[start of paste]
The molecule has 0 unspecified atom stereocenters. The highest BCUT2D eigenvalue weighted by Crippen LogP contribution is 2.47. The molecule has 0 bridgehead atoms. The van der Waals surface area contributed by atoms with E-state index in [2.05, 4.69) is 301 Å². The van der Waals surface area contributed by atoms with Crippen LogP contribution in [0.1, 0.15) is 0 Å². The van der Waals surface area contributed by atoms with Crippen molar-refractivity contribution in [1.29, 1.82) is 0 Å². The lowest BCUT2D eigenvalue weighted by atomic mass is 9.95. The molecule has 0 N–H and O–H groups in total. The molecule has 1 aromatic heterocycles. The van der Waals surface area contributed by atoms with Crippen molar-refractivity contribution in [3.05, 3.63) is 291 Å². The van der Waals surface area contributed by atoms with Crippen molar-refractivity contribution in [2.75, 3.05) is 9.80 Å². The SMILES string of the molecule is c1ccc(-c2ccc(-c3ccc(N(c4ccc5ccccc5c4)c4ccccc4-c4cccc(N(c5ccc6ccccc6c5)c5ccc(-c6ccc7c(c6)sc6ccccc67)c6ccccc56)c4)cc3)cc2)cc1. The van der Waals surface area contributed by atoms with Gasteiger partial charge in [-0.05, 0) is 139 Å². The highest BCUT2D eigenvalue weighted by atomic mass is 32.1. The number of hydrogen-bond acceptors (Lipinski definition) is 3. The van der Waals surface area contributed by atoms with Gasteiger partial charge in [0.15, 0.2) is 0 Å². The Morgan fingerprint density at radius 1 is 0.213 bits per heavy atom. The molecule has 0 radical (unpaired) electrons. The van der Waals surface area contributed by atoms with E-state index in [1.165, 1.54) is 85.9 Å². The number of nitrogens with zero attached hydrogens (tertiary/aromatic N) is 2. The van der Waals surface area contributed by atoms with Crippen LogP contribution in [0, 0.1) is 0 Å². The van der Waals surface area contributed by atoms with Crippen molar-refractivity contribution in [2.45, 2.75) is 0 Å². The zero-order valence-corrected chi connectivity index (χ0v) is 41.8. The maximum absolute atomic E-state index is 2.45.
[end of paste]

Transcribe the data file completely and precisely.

The molecule has 0 unspecified atom stereocenters. The highest BCUT2D eigenvalue weighted by Crippen LogP contribution is 2.47. The molecule has 0 bridgehead atoms. The van der Waals surface area contributed by atoms with E-state index in [2.05, 4.69) is 301 Å². The van der Waals surface area contributed by atoms with Crippen LogP contribution in [0.1, 0.15) is 0 Å². The van der Waals surface area contributed by atoms with Crippen molar-refractivity contribution in [1.29, 1.82) is 0 Å². The lowest BCUT2D eigenvalue weighted by atomic mass is 9.95. The molecule has 0 N–H and O–H groups in total. The molecule has 1 aromatic heterocycles. The van der Waals surface area contributed by atoms with Crippen molar-refractivity contribution in [3.05, 3.63) is 291 Å². The van der Waals surface area contributed by atoms with Crippen molar-refractivity contribution in [2.75, 3.05) is 9.80 Å². The SMILES string of the molecule is c1ccc(-c2ccc(-c3ccc(N(c4ccc5ccccc5c4)c4ccccc4-c4cccc(N(c5ccc6ccccc6c5)c5ccc(-c6ccc7c(c6)sc6ccccc67)c6ccccc56)c4)cc3)cc2)cc1. The van der Waals surface area contributed by atoms with Gasteiger partial charge in [-0.05, 0) is 139 Å². The highest BCUT2D eigenvalue weighted by atomic mass is 32.1. The number of hydrogen-bond acceptors (Lipinski definition) is 3. The van der Waals surface area contributed by atoms with Gasteiger partial charge in [0.15, 0.2) is 0 Å². The Morgan fingerprint density at radius 1 is 0.213 bits per heavy atom. The molecule has 0 radical (unpaired) electrons. The van der Waals surface area contributed by atoms with E-state index in [1.165, 1.54) is 85.9 Å². The number of nitrogens with zero attached hydrogens (tertiary/aromatic N) is 2. The van der Waals surface area contributed by atoms with Crippen LogP contribution in [0, 0.1) is 0 Å². The van der Waals surface area contributed by atoms with Crippen molar-refractivity contribution in [2.45, 2.75) is 0 Å². The zero-order valence-corrected chi connectivity index (χ0v) is 41.8. The maximum absolute atomic E-state index is 2.45.